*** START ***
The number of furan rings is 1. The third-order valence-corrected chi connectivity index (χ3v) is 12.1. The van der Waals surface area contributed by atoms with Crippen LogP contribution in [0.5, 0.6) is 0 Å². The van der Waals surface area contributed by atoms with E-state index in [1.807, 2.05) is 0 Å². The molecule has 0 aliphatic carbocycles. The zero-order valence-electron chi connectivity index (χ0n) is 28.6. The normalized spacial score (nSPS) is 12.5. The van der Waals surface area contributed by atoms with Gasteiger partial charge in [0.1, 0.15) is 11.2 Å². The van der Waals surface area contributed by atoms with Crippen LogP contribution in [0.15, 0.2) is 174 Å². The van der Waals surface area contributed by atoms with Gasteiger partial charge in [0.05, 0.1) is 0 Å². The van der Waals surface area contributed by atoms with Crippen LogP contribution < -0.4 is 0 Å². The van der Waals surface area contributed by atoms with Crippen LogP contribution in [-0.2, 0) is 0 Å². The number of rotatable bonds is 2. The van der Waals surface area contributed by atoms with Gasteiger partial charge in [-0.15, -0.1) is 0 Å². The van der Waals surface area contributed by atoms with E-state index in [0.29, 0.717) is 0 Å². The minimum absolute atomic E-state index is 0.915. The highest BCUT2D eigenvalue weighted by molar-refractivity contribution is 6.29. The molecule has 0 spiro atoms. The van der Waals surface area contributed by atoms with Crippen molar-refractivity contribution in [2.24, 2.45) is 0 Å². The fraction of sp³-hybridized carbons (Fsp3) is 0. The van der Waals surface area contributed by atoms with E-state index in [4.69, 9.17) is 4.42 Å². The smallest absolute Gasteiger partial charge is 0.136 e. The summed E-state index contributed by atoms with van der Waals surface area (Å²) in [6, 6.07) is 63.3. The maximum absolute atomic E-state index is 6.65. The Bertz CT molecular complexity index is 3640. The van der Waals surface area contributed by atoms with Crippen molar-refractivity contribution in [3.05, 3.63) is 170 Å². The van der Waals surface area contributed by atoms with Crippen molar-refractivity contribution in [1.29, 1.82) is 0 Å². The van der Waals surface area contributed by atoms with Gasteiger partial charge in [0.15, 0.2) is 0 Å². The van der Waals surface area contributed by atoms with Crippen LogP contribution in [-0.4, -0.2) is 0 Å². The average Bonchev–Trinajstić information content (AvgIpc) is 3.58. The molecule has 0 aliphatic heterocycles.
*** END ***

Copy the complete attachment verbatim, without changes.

The number of furan rings is 1. The third-order valence-corrected chi connectivity index (χ3v) is 12.1. The van der Waals surface area contributed by atoms with Crippen LogP contribution in [0.5, 0.6) is 0 Å². The van der Waals surface area contributed by atoms with E-state index in [1.807, 2.05) is 0 Å². The molecule has 0 aliphatic carbocycles. The zero-order valence-electron chi connectivity index (χ0n) is 28.6. The normalized spacial score (nSPS) is 12.5. The van der Waals surface area contributed by atoms with Gasteiger partial charge in [0.1, 0.15) is 11.2 Å². The van der Waals surface area contributed by atoms with Crippen LogP contribution in [0.15, 0.2) is 174 Å². The van der Waals surface area contributed by atoms with Gasteiger partial charge in [0.05, 0.1) is 0 Å². The van der Waals surface area contributed by atoms with Crippen LogP contribution < -0.4 is 0 Å². The van der Waals surface area contributed by atoms with Crippen LogP contribution in [-0.2, 0) is 0 Å². The number of rotatable bonds is 2. The van der Waals surface area contributed by atoms with Gasteiger partial charge in [-0.15, -0.1) is 0 Å². The van der Waals surface area contributed by atoms with E-state index in [0.29, 0.717) is 0 Å². The minimum absolute atomic E-state index is 0.915. The highest BCUT2D eigenvalue weighted by molar-refractivity contribution is 6.29. The molecule has 0 spiro atoms. The van der Waals surface area contributed by atoms with Crippen molar-refractivity contribution in [2.24, 2.45) is 0 Å². The fraction of sp³-hybridized carbons (Fsp3) is 0. The van der Waals surface area contributed by atoms with E-state index in [4.69, 9.17) is 4.42 Å². The smallest absolute Gasteiger partial charge is 0.136 e. The summed E-state index contributed by atoms with van der Waals surface area (Å²) in [6, 6.07) is 63.3. The maximum absolute atomic E-state index is 6.65. The Bertz CT molecular complexity index is 3640. The van der Waals surface area contributed by atoms with Crippen molar-refractivity contribution in [3.05, 3.63) is 170 Å². The van der Waals surface area contributed by atoms with Crippen molar-refractivity contribution in [1.29, 1.82) is 0 Å². The van der Waals surface area contributed by atoms with Gasteiger partial charge in [0.15, 0.2) is 0 Å². The van der Waals surface area contributed by atoms with Crippen LogP contribution in [-0.4, -0.2) is 0 Å². The average Bonchev–Trinajstić information content (AvgIpc) is 3.58. The molecule has 0 aliphatic heterocycles.